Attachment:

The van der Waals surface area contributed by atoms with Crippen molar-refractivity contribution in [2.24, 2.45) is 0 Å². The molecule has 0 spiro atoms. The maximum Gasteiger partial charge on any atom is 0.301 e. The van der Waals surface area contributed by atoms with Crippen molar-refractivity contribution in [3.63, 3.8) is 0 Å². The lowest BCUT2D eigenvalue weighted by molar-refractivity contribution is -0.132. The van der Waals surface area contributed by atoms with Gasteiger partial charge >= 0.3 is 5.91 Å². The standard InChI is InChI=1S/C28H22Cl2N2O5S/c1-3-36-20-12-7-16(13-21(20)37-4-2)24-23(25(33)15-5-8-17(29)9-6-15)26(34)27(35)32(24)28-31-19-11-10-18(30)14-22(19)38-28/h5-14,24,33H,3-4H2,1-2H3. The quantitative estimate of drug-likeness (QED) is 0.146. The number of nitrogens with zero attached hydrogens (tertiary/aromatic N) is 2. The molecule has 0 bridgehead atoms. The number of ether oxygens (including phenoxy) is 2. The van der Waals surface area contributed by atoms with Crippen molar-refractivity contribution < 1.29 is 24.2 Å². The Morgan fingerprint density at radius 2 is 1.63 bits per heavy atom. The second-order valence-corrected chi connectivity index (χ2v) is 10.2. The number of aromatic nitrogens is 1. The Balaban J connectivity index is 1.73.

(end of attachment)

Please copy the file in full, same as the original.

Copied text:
The van der Waals surface area contributed by atoms with Crippen molar-refractivity contribution in [2.24, 2.45) is 0 Å². The molecule has 0 spiro atoms. The maximum Gasteiger partial charge on any atom is 0.301 e. The van der Waals surface area contributed by atoms with Crippen molar-refractivity contribution in [3.63, 3.8) is 0 Å². The lowest BCUT2D eigenvalue weighted by molar-refractivity contribution is -0.132. The van der Waals surface area contributed by atoms with Gasteiger partial charge >= 0.3 is 5.91 Å². The standard InChI is InChI=1S/C28H22Cl2N2O5S/c1-3-36-20-12-7-16(13-21(20)37-4-2)24-23(25(33)15-5-8-17(29)9-6-15)26(34)27(35)32(24)28-31-19-11-10-18(30)14-22(19)38-28/h5-14,24,33H,3-4H2,1-2H3. The quantitative estimate of drug-likeness (QED) is 0.146. The number of nitrogens with zero attached hydrogens (tertiary/aromatic N) is 2. The molecule has 0 bridgehead atoms. The number of ether oxygens (including phenoxy) is 2. The van der Waals surface area contributed by atoms with Crippen molar-refractivity contribution < 1.29 is 24.2 Å². The Morgan fingerprint density at radius 2 is 1.63 bits per heavy atom. The second-order valence-corrected chi connectivity index (χ2v) is 10.2. The number of aromatic nitrogens is 1. The Balaban J connectivity index is 1.73.